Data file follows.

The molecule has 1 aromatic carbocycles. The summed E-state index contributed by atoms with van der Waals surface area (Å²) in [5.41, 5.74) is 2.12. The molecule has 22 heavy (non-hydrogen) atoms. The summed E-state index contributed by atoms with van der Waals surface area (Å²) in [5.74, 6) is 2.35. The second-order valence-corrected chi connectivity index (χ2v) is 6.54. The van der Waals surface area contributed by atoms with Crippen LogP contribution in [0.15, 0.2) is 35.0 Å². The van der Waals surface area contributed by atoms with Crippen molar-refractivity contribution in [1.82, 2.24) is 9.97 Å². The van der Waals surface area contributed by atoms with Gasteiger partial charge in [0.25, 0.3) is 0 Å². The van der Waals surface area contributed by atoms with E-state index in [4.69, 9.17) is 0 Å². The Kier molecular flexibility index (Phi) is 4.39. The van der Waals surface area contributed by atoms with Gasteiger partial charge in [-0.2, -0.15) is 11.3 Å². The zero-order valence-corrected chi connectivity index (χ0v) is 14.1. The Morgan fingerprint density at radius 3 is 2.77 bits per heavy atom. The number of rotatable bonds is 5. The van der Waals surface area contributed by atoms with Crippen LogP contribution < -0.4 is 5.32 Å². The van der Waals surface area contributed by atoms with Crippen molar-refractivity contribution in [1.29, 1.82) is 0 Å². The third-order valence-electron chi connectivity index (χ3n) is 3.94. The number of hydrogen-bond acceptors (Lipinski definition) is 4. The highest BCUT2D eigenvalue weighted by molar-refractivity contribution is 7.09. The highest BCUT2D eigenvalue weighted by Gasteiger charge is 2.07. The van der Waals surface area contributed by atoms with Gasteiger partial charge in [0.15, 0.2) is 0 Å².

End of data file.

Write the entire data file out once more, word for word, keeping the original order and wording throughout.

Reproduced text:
The molecule has 1 aromatic carbocycles. The summed E-state index contributed by atoms with van der Waals surface area (Å²) in [5.41, 5.74) is 2.12. The molecule has 22 heavy (non-hydrogen) atoms. The summed E-state index contributed by atoms with van der Waals surface area (Å²) in [5.74, 6) is 2.35. The second-order valence-corrected chi connectivity index (χ2v) is 6.54. The van der Waals surface area contributed by atoms with Crippen LogP contribution in [0.15, 0.2) is 35.0 Å². The van der Waals surface area contributed by atoms with Crippen molar-refractivity contribution in [1.82, 2.24) is 9.97 Å². The van der Waals surface area contributed by atoms with Gasteiger partial charge in [0.25, 0.3) is 0 Å². The van der Waals surface area contributed by atoms with E-state index in [4.69, 9.17) is 0 Å². The Kier molecular flexibility index (Phi) is 4.39. The van der Waals surface area contributed by atoms with Gasteiger partial charge in [-0.2, -0.15) is 11.3 Å². The zero-order valence-corrected chi connectivity index (χ0v) is 14.1. The Morgan fingerprint density at radius 3 is 2.77 bits per heavy atom. The number of rotatable bonds is 5. The van der Waals surface area contributed by atoms with Crippen LogP contribution < -0.4 is 5.32 Å². The van der Waals surface area contributed by atoms with Crippen molar-refractivity contribution in [1.29, 1.82) is 0 Å². The third-order valence-electron chi connectivity index (χ3n) is 3.94. The number of hydrogen-bond acceptors (Lipinski definition) is 4. The highest BCUT2D eigenvalue weighted by molar-refractivity contribution is 7.09. The highest BCUT2D eigenvalue weighted by Gasteiger charge is 2.07. The van der Waals surface area contributed by atoms with Gasteiger partial charge in [0.15, 0.2) is 0 Å².